Australia's own Cate Shortland directs this origin story for Natasha Romanoff aka Black Widow (and first film in Phase Four of the Marvel Cinematic Universe), also starring Florence Pugh as Yelena, David Harbour as Alexei/The Red Guardian, Rachel Weisz is Melina, Ray Winstone as Dreykov and William Hurt as Thaddeus Ross.
It is a truth universally acknowledged, that a new console generation’s first few games are either a bit crap or shallow tech demos. You don’t even have to go back far to see the trend. The launch/near launch titles on the PS4 were Killzone Shadow Fall (pretty, shallow) and Infamous Second Son (pretty, shallow). Well, it’s all just a bit of history repeating with Spider-Man: Miles Morales providing a beautifully rendered, not terribly deep introduction to the beefy new PS5. However, just because it’s a bit simple, doesn’t mean it isn’t fun.
Spider-Man: Miles Morales is a sequel/spin-off from Marvel’s Spider-Man, the very solid title from friendly neighbourhood Insomniac Games. This time around the player is thrust into the scuffed sneakers of Miles Morales, who revealed his superpowers at the end of the previous game. Peter Parker, the OG Spidey, has to bugger off overseas, leaving New York in Miles’ hands. Which would be fabulous, were it not for the arrival of a new big bad, The Tinkerer, who is using a kind of programmable matter to wreak havoc on the Roxxon company and, by extension, the city itself.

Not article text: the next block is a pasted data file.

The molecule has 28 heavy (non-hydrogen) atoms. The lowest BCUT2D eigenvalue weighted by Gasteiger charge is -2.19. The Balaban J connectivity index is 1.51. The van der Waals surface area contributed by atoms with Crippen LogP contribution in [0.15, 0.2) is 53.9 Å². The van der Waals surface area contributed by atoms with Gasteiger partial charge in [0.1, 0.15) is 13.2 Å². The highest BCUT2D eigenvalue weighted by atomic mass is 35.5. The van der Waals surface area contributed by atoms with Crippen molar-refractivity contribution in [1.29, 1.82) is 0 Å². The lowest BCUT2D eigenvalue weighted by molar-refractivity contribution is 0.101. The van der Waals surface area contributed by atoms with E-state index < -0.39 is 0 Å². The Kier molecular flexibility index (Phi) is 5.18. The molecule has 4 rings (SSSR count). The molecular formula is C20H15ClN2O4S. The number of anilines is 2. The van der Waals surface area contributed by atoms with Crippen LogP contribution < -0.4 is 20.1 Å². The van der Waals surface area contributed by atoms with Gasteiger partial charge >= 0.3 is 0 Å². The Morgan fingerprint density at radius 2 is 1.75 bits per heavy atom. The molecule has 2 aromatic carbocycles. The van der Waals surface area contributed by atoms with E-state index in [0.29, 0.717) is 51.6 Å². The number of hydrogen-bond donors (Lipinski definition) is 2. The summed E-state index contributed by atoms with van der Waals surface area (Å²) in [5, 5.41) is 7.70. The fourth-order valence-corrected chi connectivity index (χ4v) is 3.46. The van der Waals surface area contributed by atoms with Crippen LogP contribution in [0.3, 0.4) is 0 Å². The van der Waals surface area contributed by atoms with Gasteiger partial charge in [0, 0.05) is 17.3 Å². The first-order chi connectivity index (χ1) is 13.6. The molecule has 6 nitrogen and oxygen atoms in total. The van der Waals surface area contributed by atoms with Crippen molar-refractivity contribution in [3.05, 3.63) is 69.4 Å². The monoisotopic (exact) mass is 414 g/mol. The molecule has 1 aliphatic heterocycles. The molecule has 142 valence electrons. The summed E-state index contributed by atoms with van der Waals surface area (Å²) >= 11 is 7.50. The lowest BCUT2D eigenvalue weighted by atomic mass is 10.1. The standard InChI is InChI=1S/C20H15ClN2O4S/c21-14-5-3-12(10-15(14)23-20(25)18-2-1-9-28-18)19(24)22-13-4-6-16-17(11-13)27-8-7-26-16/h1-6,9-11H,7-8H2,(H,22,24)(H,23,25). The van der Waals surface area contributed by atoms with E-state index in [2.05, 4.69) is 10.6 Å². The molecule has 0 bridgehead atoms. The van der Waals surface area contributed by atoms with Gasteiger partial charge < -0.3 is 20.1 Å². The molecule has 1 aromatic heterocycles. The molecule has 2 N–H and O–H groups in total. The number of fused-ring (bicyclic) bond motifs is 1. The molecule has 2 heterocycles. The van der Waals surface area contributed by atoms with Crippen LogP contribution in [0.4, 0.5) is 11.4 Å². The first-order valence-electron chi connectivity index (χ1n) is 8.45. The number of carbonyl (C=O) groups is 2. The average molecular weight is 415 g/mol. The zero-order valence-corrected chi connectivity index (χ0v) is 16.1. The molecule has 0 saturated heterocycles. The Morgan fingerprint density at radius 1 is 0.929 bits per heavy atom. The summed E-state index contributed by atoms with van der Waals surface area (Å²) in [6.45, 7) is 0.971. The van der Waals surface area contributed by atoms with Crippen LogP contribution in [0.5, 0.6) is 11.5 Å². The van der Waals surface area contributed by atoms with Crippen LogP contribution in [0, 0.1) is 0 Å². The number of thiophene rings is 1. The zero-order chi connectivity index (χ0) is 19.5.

There’s a lot about Spider-Man: Miles Morales that works really well. Miles is an affable, engaging character and his relationships with friends and family give the entire story a lot of heart and moments of genuine pathos. The gameplay, like the previous title, is superbly kinetic, and swinging through New York has lost none of its charm, particularly when played at 60fps. The fluid, dynamic movement is an utterly engaging joy. Combat too, with Miles’ added Venom Powers, feels slick and acrobatic and the addition of new enemy types is extremely welcome.
On the downside, the game is short – 5-7 hours or so – and all the busywork, map-filling content in the world can’t hide that fact. Despite its slender length, there’s also a perturbing amount of filler. One mission in particular had Miles having to power up a bunch of generators to enter a building followed by… powering up another bunch of generators to use a McGuffin inside the building!
The plot, also, is serviceable rather than spectacular, with the villains never feeling particularly iconic and the combat scenarios skewing a little samey. Plus, there are a number of technical problems with the game, particularly on the higher visual fidelity modes, that led to dramatic crashes from time to time. Sure, this is to be expected when early adopting new tech, but it’s still a pain and should be noted.
And yet, despite all of that, Spider-Man: Miles Morales is a damn good time. Superb graphics, flawless animation, fast-paced movement and concussive combat combine for a light but compelling experience. If you own a PS5 this is basically a must-own, despite niggling issues and a hefty price tag.